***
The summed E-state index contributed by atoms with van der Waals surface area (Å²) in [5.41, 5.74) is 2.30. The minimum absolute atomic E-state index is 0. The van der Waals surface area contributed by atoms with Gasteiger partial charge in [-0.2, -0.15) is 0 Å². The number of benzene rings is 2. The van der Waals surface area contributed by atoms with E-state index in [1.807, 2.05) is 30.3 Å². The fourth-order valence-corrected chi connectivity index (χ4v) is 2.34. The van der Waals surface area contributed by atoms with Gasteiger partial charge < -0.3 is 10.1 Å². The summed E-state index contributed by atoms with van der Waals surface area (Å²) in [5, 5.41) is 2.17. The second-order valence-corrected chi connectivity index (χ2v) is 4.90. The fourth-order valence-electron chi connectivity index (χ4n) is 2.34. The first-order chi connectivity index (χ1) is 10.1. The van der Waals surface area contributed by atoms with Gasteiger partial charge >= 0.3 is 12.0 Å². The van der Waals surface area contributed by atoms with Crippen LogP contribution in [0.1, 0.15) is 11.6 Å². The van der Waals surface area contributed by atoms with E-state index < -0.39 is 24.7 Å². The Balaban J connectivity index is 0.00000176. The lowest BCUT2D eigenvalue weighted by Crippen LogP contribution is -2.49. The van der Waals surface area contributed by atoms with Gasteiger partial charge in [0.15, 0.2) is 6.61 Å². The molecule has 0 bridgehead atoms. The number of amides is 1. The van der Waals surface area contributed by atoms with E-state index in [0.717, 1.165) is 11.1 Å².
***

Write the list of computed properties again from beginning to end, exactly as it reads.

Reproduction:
The summed E-state index contributed by atoms with van der Waals surface area (Å²) in [5.41, 5.74) is 2.30. The minimum absolute atomic E-state index is 0. The van der Waals surface area contributed by atoms with Gasteiger partial charge in [-0.2, -0.15) is 0 Å². The number of benzene rings is 2. The van der Waals surface area contributed by atoms with E-state index in [1.807, 2.05) is 30.3 Å². The fourth-order valence-corrected chi connectivity index (χ4v) is 2.34. The van der Waals surface area contributed by atoms with Gasteiger partial charge < -0.3 is 10.1 Å². The summed E-state index contributed by atoms with van der Waals surface area (Å²) in [5, 5.41) is 2.17. The second-order valence-corrected chi connectivity index (χ2v) is 4.90. The fourth-order valence-electron chi connectivity index (χ4n) is 2.34. The first-order chi connectivity index (χ1) is 10.1. The van der Waals surface area contributed by atoms with Gasteiger partial charge >= 0.3 is 12.0 Å². The van der Waals surface area contributed by atoms with Crippen LogP contribution in [0.1, 0.15) is 11.6 Å². The van der Waals surface area contributed by atoms with E-state index < -0.39 is 24.7 Å². The Balaban J connectivity index is 0.00000176. The lowest BCUT2D eigenvalue weighted by Crippen LogP contribution is -2.49. The van der Waals surface area contributed by atoms with Gasteiger partial charge in [0.15, 0.2) is 6.61 Å². The molecule has 0 bridgehead atoms. The number of amides is 1. The van der Waals surface area contributed by atoms with E-state index in [0.717, 1.165) is 11.1 Å².